Introduction Demand for urgent Echocardiography in NHS Hospitals is increasing.1 Ambulatory care unit provides rapid access to investigations and improved quality of patient care in an outpatient setting. We recently introduced Echocardiography service in Ambulatory Emergency Care Unit (AECU) at Northwick Park Hospital for low-risk cardiac patients presenting with syncope, heart failure and atrial fibrillation. The purpose of this prospective study is to assess the safety and efficacy of this service in a large district general hospital.
Methods The baseline group (n = 710) were all patients admitted to the Acute Assessment Unit (AAU) in 2013 who had an echo that appeared to be discharge-dependent (defined as an echo performed on the day of discharge). The ambulatory group (n = 230) were consecutive patients referred to the new service for echo in the 6 months following the introduction of the service in 2015. We assessed length of stay in days and time to echo result in days in both groups. 30-day readmission, specialty referrals and estimated cost-savings were also assessed in the ambulatory group only.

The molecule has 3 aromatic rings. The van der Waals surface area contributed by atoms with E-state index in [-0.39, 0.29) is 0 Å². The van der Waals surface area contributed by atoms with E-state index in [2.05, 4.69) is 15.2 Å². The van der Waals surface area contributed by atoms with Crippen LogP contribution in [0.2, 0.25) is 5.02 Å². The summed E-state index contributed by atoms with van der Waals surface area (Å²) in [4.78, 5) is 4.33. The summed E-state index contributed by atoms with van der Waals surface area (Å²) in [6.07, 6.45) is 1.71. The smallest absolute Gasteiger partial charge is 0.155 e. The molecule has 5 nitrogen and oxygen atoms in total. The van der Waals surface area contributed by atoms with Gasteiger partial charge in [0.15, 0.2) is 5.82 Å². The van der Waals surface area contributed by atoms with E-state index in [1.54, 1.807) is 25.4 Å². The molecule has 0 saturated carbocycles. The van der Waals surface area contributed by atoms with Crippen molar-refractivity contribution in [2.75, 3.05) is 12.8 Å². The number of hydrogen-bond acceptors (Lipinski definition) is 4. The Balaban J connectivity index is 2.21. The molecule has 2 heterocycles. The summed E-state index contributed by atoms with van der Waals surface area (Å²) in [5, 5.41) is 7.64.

Results Length of stay was lower in the ambulatory group compared to the baseline group (mean 0.57 ± SD 2.12 vs 5.12 ± 6.96, p < 0.00001). Similarly, time to echo result was lower in the ambulatory group compared to the baseline group (0.82 ± 2.38 vs 2.02 ± 4.22, p = 0.00002) (Figure 1). In the ambulatory group (Table 1), 25 patients (11%) were re-admitted at 30 days. 98 patients were referred to a specialty, most commonly cardiology (n = 74), neurology (n = 7) and respiratory (n = 5). Approximately 920 bed days were saved by offering echo in ambulatory care (assuming 4 days saved per patient). This amounts to an estimated £253,000 saving (assuming a cost of £275 per excess bed day) over 6 months.
Conclusion Echocardiography service in Ambulatory Emergency Care Unit reduces length of stay in hospital, provides rapid access to investigations for cardiac patients, with no significant increase in 30 day re-admission rates. The results show a significant cost savings together with improved quality of patient care.
Macdonald MR, Hawkins NM, Balmain S, Dalzell J, McMurray JJ, Petrie MC. Transthoracic echocardiography: a survey of current practice in the UK. QJM. 2008;101(5):345-9. doi: 10.1093/qjmed/hcm135.
- Ambulatory care
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